WSU digs Hamtramck again; signs pact with museum

A Wayne State University student sorts through items that were recently dug up during an archeological excavation at Jos. Campau and Andrus that WSU sponsored.


By Greg Kowalski
A bit of a bottle. A piece of pipe. The sole of a shoe.
Trivial trash?
Not to the trained eyes of more than a dozen Wayne State University students, who are wrapping up part two of their archaeological dig in Hamtramck.
Two years ago, the students did the first phase of their project: digging into the history of the site of the old Village Hall on Jos. Campau, between Grayling and Alice streets. The second dig began in August, and wrapped up this week.
Village Hall was built in 1914, and also housed the village fire department and police station. Working under the direction of WSU anthropology professor Krysta Ryzewski, the students have collected an assortment of items from the site of Village Hall, as well as about 17 other buildings that occupied the area over the years.
The site included the famous old Nut House bar, a tin shop and a residence. All are long gone.
The goal of the class, Ryzewski said, is to interpret the items to learn about the lives of the people, mainly immigrants, who lived and worked there for more than a century.
“We’re looking to uncover the unwritten history that tells us about the rise of Hamtramck in the early 20th century,” Ryzewski said.
Even simple things, like a bit of a bottle, can reveal something about the lives of the people who were there, by showing what they drank. A fragment of an animal bone shows what they ate.
Individually, it’s not much, but taken together it tells a much more in-depth story.
Last week the students brought their finds to the Hamtramck Historical Museum, where they cleaned and processed the objects. Following correct Covid-19 operating procedures, the students worked either in pairs or singly, and all wore masks and followed proper spacing requirements.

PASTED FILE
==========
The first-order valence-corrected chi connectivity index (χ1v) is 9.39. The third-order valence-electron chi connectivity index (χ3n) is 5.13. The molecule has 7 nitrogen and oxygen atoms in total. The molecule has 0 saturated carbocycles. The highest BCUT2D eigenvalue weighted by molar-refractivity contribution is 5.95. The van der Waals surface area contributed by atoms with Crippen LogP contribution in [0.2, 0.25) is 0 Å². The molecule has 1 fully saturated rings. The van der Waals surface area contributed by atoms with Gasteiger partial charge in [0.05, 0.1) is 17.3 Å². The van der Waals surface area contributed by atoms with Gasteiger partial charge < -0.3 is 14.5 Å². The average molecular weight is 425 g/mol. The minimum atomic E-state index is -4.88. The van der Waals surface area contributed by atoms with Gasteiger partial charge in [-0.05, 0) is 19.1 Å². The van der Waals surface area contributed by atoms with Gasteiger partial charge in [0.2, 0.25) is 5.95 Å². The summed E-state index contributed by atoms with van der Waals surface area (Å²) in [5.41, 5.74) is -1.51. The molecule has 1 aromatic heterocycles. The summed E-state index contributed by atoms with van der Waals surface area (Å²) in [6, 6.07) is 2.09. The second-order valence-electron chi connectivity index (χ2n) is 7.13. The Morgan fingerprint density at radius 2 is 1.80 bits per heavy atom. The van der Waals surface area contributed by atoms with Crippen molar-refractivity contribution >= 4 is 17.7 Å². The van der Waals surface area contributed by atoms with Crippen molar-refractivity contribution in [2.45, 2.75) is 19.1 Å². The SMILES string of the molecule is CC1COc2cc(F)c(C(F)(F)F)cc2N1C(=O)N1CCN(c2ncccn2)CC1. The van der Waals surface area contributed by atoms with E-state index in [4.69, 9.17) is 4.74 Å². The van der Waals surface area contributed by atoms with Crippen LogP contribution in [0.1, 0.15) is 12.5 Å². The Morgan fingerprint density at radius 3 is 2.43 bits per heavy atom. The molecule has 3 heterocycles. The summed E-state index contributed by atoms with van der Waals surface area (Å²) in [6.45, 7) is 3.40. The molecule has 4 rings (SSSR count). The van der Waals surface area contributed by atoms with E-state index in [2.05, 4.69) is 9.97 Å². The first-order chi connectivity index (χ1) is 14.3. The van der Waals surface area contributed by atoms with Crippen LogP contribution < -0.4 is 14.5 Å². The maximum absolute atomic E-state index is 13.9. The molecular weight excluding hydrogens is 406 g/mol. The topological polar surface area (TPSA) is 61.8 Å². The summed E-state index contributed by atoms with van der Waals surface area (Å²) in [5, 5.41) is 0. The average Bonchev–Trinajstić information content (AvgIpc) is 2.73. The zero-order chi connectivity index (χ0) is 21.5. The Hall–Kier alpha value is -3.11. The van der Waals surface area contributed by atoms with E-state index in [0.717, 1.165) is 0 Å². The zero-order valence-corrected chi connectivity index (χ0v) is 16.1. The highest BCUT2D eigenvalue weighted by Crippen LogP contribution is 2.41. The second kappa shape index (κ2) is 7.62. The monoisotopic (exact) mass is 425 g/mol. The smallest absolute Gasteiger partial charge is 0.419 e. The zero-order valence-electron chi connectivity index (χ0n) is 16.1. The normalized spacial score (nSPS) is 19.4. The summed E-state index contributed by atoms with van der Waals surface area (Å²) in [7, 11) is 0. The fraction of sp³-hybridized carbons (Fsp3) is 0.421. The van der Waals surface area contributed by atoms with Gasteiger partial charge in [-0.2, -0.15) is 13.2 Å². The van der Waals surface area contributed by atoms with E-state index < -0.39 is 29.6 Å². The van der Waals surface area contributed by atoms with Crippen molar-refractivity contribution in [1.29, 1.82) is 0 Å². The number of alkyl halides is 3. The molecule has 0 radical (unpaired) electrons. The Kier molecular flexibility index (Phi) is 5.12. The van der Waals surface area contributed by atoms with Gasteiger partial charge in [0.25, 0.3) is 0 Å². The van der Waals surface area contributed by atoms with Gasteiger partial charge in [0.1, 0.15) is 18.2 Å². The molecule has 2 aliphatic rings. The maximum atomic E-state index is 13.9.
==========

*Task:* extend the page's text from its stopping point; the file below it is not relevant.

Each student will now take one object and do a “biography” of it, explaining what role it played in the lives of the people. Eventually, an assortment of the items will be placed on display at the museum with explanatory text on what the students learned.
This second dig was held because the previous one was so successful. In fact, aside from revealing information about the past, the experience led Wayne State University to sign a Memorandum of Understanding with the Hamtramck Historical Museum, to cooperate on future projects.
The official signing saw Stephanie Hartwell, dean of the WSU College of Liberal Arts and Sciences, and Museum Executive Director Greg Kowalski each signing the document.
This agreement provides that the museum will offer internships to students, invite WSU researchers to participate in a variety of projects in conjunction with the museum, host guest lecturers from WSU, participate in joint grant writing opportunities, and publicize the joint ventures.
In return, WSU will recruit students to do internships at the museum, provide faculty consultation to assist with projects, help identify grant sources, invite museum staff to lecture at the university, and share digital media and library resources with the museum.
The Hamtramck Historical Museum is the first museum to sign a Memorandum of Understanding with WSU.
“This is a major step forward in our development,” Kowalski said.
And it just might lead to more digging into Hamtramck’s past.
Posted Nov. 13, 2020

Leave a Reply

Your email address will not be published. Required fields are marked *